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Katya Sverdlov Blog

Thursday, January 22, 2015

Planning for digital assets is just as important as planning for other assets.

What would happen to your Facebook account in case of your untimely death? Your email? Your online bank account? Your computer that is protected by a password? Your small business payroll system? Once you stop to think about the issue, you realize that without proper planning, finding and accessing your online accounts may be incredibly difficult, if not outright impossible, for the survivors.

What are digital assets? These can be digital accounts (such as Facebook, LinkedIn, Paypal, Amazon, etc), or digital assets (such as music files, photographs, Dropbox documents, Bitcoins, etc).

Why plan for these assets?

  • To ease the burden on the surviving relatives. Without a comprehensive list of accounts with passwords, survivors may never get the necessary information that you had wanted to share.

  • To prevent identity theft. There are multiple ways for thieves to obtain people’s information. With no one monitoring the accounts that relatives may not even be aware of, identity theft is rampant.

  • To preserve the digital legacy. Facebook refuses to provide information about the account to survivors once it is aware that the account holder has passed away. Other internet companies have similar provisions.  Your entire digital life may be erased.

  • To determine privacy issues. With advance planning, you have the ability to determine which accounts are acceptable to share with your relatives and the rest of the world, and which should remain private forever.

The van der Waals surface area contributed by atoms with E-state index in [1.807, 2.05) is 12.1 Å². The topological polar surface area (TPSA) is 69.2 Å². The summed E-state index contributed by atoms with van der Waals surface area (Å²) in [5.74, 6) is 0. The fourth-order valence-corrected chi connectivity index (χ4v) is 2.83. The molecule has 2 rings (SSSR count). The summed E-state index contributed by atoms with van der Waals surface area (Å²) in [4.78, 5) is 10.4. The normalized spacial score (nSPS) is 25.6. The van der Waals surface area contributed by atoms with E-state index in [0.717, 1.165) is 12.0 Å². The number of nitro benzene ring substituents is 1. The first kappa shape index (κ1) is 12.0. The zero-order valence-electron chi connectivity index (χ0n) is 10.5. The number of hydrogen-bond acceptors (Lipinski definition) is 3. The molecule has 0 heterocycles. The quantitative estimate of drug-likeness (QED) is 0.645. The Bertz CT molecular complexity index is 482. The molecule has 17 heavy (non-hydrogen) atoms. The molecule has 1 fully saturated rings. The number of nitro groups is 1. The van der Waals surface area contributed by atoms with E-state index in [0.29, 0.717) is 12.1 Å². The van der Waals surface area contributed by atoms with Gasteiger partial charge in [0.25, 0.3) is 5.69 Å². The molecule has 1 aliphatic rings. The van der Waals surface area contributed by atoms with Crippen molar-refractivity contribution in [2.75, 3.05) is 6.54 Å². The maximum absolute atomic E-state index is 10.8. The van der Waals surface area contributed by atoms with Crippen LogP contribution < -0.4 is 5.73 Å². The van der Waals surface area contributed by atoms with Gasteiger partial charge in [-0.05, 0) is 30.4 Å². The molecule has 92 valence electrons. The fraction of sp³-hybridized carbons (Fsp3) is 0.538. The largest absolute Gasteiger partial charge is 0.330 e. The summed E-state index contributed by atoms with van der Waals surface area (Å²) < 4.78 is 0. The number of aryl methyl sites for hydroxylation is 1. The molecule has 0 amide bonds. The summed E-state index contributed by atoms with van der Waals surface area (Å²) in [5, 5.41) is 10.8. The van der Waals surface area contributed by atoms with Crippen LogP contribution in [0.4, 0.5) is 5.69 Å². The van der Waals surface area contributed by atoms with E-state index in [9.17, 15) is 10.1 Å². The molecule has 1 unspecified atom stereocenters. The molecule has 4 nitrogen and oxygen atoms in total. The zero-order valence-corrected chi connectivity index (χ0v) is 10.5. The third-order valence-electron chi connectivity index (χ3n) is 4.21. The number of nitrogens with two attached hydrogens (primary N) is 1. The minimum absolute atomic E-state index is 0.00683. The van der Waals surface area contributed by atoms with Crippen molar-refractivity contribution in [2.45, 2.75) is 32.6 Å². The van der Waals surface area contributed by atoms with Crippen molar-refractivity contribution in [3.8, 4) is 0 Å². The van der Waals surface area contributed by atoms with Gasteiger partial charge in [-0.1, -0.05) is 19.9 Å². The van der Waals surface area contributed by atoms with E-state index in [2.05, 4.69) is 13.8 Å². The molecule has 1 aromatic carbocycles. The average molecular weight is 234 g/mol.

What happens if the survivors are not aware of accounts or passwords? Potentially, a crime! Federal laws criminalize the unauthorized access of computers and digital accounts and prohibit most service providers from disclosing account information to anyone without the account holder's consent.  By law, if an executor hires a computer specialist to find out the password on an account, under both federal and state laws, the executor is guilty either of a crime or a misdemeanor. You do not want to put the survivors in the position where their only option would be to commit a crime.

How to plan for digital assets?

  • You can create an inventory of all your accounts, together with passwords and security questions.

  • Include appropriate provisions in the will, giving your executor authority to access the digital assets.

  • Include appropriate language in the Power of Attorney ,  giving your your agent authority to access your digital accounts.

  • Consider digital estate planning services

  • Back up regularly

This article only offers general information.  Each situation is unique. It is always helpful to talk to a specialized attorney, to figure out your various options and ramifications of actions.  As every case has subtle differences, please do not use this article for legal advice. Only a signed engagement letter will create an attorney client relationship.


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